When a recipe calls for the eggs to be separated, it means they should be cracked open and the whites should be separated from the yolks. You can do this a few ways.
Separate an egg using the shell halves
- Crack the egg open by tapping the egg on the counter, or by hitting the middle of the egg on the edge of a glass bowl, or with the blade of a knife or handle of a spoon or fork.
- Holding the egg upright over a bowl, carefully separate the halves, letting some of the white drop out, but keeping the yolk in one of the halves.
- Empty the half without the yolk completely of egg white, then pour the yolk into this half, letting the white drop out.
- Pour the yolk back into the empty shell again, letting the egg white drop into the bowl. Repeat this until all the egg white is in the bowl.
Separate an egg using an egg separator
Egg separators are small gadgets that will catch the yolks but allow the whites to slip through. There are a variety of styles available. You'll find them where kitchen equipment is sold. (If you can't find a separator, try cracking an egg into a small funnel; the white should slip through and the yolk remain in the funnel. You can also use your hands - see below.)
- To use an egg separator, place the separator on top of a small empty bowl. Choose a bowl just smaller than the separator so the gadget can sit on top of the bowl leaving your hands free.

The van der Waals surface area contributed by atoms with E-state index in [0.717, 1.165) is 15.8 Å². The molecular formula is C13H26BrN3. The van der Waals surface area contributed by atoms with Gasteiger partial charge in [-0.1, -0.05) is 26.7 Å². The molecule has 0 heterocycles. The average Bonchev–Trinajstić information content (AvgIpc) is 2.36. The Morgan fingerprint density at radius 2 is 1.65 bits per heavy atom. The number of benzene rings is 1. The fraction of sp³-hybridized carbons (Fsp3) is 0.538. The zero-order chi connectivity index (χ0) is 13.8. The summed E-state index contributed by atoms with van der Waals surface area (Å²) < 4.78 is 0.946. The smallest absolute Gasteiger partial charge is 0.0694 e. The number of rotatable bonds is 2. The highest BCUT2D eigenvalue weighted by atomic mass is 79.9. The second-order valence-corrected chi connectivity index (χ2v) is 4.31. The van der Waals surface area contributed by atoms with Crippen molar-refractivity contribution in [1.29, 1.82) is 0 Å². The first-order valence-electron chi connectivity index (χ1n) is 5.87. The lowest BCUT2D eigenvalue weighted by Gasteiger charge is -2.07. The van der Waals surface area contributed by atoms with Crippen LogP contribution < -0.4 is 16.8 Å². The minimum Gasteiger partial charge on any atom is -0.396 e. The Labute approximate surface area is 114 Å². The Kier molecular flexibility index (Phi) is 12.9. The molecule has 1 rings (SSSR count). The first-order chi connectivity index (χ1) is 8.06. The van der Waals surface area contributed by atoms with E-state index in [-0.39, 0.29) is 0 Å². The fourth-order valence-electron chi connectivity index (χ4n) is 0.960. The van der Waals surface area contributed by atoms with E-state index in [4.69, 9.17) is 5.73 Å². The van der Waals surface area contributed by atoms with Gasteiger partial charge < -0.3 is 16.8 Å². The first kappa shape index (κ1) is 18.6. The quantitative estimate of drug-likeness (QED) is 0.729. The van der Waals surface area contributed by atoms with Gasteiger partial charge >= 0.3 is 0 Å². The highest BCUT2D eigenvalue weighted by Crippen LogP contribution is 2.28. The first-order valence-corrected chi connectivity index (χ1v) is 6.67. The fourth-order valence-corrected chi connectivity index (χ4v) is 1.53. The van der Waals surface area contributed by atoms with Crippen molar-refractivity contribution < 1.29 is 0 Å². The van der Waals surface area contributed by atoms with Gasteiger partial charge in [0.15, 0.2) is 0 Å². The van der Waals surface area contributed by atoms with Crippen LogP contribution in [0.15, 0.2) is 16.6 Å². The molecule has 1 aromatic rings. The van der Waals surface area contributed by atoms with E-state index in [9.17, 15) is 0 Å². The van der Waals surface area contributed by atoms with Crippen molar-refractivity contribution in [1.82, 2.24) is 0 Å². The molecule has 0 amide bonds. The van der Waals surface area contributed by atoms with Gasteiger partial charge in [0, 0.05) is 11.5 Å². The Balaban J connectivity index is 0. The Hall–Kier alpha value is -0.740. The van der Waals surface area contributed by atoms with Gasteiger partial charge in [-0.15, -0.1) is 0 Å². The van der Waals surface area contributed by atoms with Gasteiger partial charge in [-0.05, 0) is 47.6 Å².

- Crack an egg open and pour the contents over the separator. The size of the holes allow only the white to slip through to the bowl below, leaving the yolk in the separator.
Here's an example of an egg separator. When an egg is cracked open and its contents are poured over the separator, the white slips through the holes and the yolk remains behind.
Here's another example of an egg separator. An egg is cracked into the bowl.
The bowl is tilted and the egg white slips out of the "mouth" opening.
The yolk remains behind in the bowl.
Separate an egg using your hands
Your hands can take the place of an egg separator. Be sure they're clean!
- Crack an egg open, letting the contents fall in your clean hand.
- Separate your fingers so the white slips through, leaving the yolk in the palm of your hand.
Tips for separating eggs
- If you're separating more than one egg and you want to beat the egg whites to make a soft or hard meringue, it's really important that no yolk get into the whites. The yolk contains fat and even the smallest amount of fat in the white will prevent the white from beating into a foam. To avoid the frustration of "ruining" a bowl of whites with a bit of yolk, it pays to separate the eggs, one by one, checking that there is no yolk in the white before adding the just-separated white to the bowl of whites. Use three bowls to do this: a small bowl to catch the egg whites as you separate each egg individually; a second bowl to collect the whites after you've successfully separated them (this bowl might need to be a little larger depending on how many eggs you're separating), and a third bowl for the yolks.
- Crack the eggs carefully so the yolks don't break. If it does, reserve the whole egg to make scrambled eggs or an omelette.
- If a shell fragment falls into the bowl along with the white, use one of the egg shell halves to scoop the piece out.
- Don't discard the unused egg whites or yolks; place them in freezer containers. Mark the date and the contents (e.g. the number of egg whites or yolks) and freeze for up to 4 months.